Tuesday, March 6, 2012

Health financing in Ghana at a crossroads. Draft Final Report January 2012

This Report reviews Ghana’s health financing system with a special emphasis on its National Health Insurance Scheme (NHIS). Such an assessment is important since Ghana is often considered a global ‘good practice’ as it is one of only a handful of African emerging market countries to actively start implementing universal health insurance coverage by providing formal coverage to its vulnerable population groups. Ghana’s NHIS has evolved rapidly by transitioning its existing community health insurance schemes into a national health insurance program supported by significant amounts of earmarked national government revenues.

In addition to the global interest in the Ghana ‘model’, this review is timely in view of a recent critique of the system and call to abandon it in favor of a National Health Service (NHS) as well as the availability of several new and updated sources of information on: total health spending, inputs, outcomes, household spending, and the macro economy. The study also undertakes for the first time an extensive international benchmarking analysis; assesses the financial protection/equity of the system at both macro and micro levels; and, contains an extensive fiscal space analysis based on Ghana’s new macroeconomic realities (i.e., a 60+ percent higher (Gross Domestic Product (GDP) as of November 2010).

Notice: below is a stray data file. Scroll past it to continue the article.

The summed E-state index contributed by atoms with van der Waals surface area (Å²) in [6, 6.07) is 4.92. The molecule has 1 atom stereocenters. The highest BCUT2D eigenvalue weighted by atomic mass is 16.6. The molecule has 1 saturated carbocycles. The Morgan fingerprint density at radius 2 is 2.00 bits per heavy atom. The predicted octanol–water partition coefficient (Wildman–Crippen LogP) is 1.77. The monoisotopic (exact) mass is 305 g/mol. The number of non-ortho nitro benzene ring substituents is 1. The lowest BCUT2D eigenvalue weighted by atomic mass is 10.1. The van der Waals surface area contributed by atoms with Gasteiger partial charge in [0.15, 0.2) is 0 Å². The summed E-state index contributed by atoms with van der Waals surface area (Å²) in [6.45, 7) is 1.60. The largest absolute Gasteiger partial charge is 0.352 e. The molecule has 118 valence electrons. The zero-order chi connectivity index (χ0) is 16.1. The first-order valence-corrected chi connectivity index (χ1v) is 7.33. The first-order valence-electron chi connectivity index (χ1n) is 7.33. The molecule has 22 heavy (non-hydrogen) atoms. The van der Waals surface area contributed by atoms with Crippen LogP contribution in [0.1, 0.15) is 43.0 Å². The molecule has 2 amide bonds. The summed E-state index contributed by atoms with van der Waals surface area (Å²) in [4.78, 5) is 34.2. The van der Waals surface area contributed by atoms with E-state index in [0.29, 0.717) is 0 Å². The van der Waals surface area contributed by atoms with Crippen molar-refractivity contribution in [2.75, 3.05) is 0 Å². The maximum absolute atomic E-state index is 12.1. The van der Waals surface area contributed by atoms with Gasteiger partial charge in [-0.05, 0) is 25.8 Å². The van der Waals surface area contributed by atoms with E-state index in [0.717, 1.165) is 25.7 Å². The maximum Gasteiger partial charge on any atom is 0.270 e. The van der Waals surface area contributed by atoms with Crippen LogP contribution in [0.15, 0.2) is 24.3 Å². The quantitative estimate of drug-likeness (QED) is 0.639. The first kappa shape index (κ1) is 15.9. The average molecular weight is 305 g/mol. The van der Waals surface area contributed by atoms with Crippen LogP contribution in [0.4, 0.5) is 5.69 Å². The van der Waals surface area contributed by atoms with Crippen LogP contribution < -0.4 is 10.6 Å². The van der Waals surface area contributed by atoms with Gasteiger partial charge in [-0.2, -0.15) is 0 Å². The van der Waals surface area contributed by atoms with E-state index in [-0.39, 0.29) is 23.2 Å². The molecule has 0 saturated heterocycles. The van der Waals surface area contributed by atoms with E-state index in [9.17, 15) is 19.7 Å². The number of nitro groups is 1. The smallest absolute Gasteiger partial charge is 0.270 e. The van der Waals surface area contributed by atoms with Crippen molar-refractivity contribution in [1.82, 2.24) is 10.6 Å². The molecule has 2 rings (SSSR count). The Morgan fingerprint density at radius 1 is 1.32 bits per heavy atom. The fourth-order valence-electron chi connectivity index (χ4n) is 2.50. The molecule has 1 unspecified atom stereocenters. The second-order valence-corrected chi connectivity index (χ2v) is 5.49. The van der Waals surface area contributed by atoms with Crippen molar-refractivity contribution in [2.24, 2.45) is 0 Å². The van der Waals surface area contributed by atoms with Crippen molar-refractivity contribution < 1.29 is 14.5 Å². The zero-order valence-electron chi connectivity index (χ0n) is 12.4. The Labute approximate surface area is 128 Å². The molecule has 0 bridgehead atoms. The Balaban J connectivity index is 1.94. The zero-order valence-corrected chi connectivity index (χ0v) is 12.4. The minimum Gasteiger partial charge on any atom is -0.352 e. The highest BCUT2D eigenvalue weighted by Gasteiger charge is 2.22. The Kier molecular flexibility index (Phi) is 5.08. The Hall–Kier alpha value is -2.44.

The study focuses on structural and operational reforms of Ghana’s health financing system in terms of its performance to date and future available fiscal space. The report addresses five key areas:

1. It provides the essential background on: demographic and epidemiological trends; the configuration of Ghana’s health system, health financing functions and health systems goals; and, a brief description of Ghana’s health financing system.

2. The study assesses the performance of Ghana’s health system with respect to these goals through international comparisons of health outcomes, inputs, health spending, and financial protection as well as time series comparisons of trends in neighboring countries.

3. Based on this assessment and the significant body of Ghana-specific health policy literature, the report analyzes the strengths and weaknesses of Ghana’s health system, thereby providing Ghana’s health policy reform baseline.

4. The sustainability of the NHIS in the context of Ghana’s future potential fiscal space, based on revised macroeconomic information positioning Ghana as a lower middle income country (LMIC), is analyzed.

5. Major structural and operational reform options for the NHIS to assure its long-term efficacy and sustainability are then discussed.

World Bank.Document Date: 2012/01/01. Document Type: Other Health Study. Report Number: 67325. Volume No: 1 of 1

Health financing in Ghana at a crossroads. Draft Final Report January 2012  x

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